October 2004 // Volume 42 // Number 5 // Tools of the Trade // 5TOT1

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What Cooperative Extension Professionals Need to Know About Institutional Review Boards

Increasingly, Cooperative Extension professionals are required to have their projects approved by their university Institutional Review Boards. For many, this can be an intimidating task. In this article we provide information that we hope will help ease the confusion and frustration that can sometimes accompany the process. We also present several tips for helping the process go more smoothly.

Dan Weigel
Area Extension Specialist/Professor
Reno, Nevada

Randy Brown
Area Extension Specialist/Associate Professor
Las Vegas, Nevada

Sally Martin
State Specialist/Professor
University of Nevada, Reno
Human Development and Family Studies
Reno, Nevada

University of Nevada Cooperative Extension

Have you ever struggled writing a proposal to your university's Institutional Review Board (IRB)? If so, you are not alone. Increasingly, Cooperative Extension professionals are expected to collect, present, or publish data about community needs, programming effectiveness, and applied research projects. Often, Extension professionals are gathering information from or about people, and such research or evaluation projects must be approved by a university's IRB.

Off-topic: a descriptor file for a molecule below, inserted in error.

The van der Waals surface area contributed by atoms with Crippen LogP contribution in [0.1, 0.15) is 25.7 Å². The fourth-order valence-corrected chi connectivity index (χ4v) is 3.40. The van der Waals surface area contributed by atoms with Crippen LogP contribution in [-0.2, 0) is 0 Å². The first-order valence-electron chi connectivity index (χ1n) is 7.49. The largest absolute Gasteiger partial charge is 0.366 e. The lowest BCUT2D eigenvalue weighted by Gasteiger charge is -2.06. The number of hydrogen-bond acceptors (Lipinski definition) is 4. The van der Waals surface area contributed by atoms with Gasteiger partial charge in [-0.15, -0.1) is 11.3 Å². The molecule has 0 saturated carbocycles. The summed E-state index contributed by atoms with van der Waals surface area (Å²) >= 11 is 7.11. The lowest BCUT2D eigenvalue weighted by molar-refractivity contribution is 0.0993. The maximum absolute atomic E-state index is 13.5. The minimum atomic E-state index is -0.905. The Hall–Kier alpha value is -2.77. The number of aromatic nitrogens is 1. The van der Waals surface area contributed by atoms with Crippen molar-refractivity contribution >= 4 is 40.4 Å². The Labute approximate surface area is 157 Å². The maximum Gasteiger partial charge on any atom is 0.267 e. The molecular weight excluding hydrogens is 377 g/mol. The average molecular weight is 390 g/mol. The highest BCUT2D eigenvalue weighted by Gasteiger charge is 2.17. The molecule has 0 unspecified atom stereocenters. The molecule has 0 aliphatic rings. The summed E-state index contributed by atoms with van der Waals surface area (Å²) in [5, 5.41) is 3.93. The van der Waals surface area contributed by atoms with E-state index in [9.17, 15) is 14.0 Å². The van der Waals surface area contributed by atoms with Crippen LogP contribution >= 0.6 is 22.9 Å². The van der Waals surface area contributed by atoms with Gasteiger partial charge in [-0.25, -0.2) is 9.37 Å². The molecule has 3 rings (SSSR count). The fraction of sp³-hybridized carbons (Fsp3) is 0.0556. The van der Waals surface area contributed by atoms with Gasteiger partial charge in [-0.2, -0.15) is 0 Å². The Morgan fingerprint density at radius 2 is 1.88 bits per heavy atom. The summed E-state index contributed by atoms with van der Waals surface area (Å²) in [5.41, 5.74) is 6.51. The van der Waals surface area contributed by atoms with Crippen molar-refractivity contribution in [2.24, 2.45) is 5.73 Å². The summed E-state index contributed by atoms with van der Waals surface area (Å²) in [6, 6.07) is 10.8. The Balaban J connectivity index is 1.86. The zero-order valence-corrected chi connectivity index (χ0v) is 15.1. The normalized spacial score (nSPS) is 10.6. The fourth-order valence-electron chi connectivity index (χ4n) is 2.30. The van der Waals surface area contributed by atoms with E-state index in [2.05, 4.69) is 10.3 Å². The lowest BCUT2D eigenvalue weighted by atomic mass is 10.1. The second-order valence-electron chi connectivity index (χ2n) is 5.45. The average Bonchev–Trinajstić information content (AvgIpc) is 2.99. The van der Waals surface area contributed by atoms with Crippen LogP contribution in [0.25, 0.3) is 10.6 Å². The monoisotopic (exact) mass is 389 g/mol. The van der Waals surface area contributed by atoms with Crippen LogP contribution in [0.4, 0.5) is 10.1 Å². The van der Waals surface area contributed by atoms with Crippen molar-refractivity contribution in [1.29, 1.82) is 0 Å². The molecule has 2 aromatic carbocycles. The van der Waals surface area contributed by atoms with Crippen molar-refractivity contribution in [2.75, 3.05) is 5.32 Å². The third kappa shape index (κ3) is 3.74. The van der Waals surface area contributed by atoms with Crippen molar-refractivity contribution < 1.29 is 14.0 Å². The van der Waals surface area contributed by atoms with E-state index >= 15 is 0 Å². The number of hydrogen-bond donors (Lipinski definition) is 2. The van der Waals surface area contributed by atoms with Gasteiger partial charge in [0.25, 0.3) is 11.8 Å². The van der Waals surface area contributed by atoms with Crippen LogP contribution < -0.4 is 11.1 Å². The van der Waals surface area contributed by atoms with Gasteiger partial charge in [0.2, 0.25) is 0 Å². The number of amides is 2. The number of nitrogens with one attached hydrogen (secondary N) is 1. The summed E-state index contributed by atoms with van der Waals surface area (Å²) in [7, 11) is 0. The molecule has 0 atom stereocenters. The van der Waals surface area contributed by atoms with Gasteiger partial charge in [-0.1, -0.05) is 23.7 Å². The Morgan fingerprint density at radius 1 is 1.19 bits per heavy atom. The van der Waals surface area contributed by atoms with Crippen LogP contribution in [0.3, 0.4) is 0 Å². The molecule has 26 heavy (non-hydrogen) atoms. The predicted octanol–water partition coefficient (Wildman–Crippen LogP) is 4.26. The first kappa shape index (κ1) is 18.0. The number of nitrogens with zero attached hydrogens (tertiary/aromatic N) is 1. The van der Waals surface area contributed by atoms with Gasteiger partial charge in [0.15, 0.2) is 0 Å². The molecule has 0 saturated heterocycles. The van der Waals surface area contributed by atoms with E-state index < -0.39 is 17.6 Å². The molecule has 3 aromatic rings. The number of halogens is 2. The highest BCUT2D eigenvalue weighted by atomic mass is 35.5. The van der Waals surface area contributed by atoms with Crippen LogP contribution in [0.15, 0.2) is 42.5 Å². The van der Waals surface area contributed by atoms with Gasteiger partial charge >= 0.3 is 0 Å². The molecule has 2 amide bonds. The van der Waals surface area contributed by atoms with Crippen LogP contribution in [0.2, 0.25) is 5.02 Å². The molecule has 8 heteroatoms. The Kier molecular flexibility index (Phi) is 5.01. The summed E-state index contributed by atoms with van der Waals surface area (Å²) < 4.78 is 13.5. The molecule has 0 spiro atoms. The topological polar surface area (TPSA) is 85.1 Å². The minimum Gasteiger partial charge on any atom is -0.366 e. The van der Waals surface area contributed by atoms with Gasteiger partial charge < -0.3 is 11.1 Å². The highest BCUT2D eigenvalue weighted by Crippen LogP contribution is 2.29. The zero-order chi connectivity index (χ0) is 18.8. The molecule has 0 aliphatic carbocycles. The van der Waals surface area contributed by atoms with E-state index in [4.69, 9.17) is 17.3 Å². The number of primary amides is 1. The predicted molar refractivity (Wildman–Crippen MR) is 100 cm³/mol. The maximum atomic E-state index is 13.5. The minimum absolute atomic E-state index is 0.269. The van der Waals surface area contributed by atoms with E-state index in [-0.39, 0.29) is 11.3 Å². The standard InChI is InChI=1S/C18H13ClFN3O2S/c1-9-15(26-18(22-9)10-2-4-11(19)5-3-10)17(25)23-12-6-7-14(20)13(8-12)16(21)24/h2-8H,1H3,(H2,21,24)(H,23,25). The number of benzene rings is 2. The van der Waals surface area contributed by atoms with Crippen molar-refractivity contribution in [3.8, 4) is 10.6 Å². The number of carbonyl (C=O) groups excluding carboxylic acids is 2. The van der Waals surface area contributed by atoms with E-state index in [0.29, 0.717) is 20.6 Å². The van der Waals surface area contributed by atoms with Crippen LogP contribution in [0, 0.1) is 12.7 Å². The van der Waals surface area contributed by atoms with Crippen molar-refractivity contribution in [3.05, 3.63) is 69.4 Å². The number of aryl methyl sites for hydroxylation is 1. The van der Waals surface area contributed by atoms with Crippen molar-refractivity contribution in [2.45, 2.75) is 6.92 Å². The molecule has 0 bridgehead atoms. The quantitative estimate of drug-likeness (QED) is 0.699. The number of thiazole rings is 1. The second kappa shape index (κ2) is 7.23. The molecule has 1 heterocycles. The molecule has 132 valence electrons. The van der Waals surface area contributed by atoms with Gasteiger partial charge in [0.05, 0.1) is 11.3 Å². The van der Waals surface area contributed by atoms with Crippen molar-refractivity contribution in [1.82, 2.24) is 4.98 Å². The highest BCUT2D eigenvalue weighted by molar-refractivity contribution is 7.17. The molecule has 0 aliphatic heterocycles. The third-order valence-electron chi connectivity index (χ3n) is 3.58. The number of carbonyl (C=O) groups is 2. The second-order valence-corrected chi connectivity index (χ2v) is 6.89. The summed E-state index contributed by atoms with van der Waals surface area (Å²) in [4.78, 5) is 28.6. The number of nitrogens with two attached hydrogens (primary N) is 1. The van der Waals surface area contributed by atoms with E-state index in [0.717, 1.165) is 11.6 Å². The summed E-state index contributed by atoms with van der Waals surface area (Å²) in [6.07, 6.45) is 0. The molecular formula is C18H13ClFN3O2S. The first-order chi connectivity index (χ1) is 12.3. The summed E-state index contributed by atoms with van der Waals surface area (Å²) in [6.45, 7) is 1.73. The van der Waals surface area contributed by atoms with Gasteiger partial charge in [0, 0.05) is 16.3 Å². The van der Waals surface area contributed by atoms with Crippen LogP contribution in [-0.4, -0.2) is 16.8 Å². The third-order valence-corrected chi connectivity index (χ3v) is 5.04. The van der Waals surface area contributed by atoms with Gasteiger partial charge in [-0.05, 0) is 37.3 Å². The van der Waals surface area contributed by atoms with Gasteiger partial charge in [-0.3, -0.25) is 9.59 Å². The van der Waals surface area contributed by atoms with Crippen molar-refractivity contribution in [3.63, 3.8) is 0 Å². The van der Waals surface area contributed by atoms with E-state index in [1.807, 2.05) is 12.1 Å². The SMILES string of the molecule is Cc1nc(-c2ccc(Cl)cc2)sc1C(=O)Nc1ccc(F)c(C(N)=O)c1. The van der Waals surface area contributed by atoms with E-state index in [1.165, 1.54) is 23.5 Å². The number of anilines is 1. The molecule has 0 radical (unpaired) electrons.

While some Extension professionals may have considerable experience with IRBs, others may lack understanding or struggle with particular issues that are involved in the IRB process. This article is the first in a four-part series designed to help Extension professionals better understand the purpose and procedures of Institutional Review Boards (IRBs). We hope to ease the confusion and frustration that can sometimes accompany the IRB process.

What Is an IRB?

An IRB is a review committee established to help protect the rights and welfare of human research subjects. The basic purpose of the IRB is to provide oversight to research that involves collecting data and information from or about people. The information might involve input from community members, ranchers and farmers, 4-H'ers, seniors, and so forth. Basically, the IRB is there to help ensure that when university-affiliated personnel work with people and collect information from them, it is conducted in an ethical way.

IRBs are federally mandated committees. Federal regulations specify that institutions that engage in research, such as universities, must establish IRBs to oversee research involving human subjects. IRBs are composed of members from various colleges on campus as well as community members whose expertise is valuable in the review process. In some cases, Cooperative Extension personnel serve on the committees. The authors, who are Extension professionals, have a combined 19 years of experience serving on IRBs.

How Cooperative Extension and IRBs Interact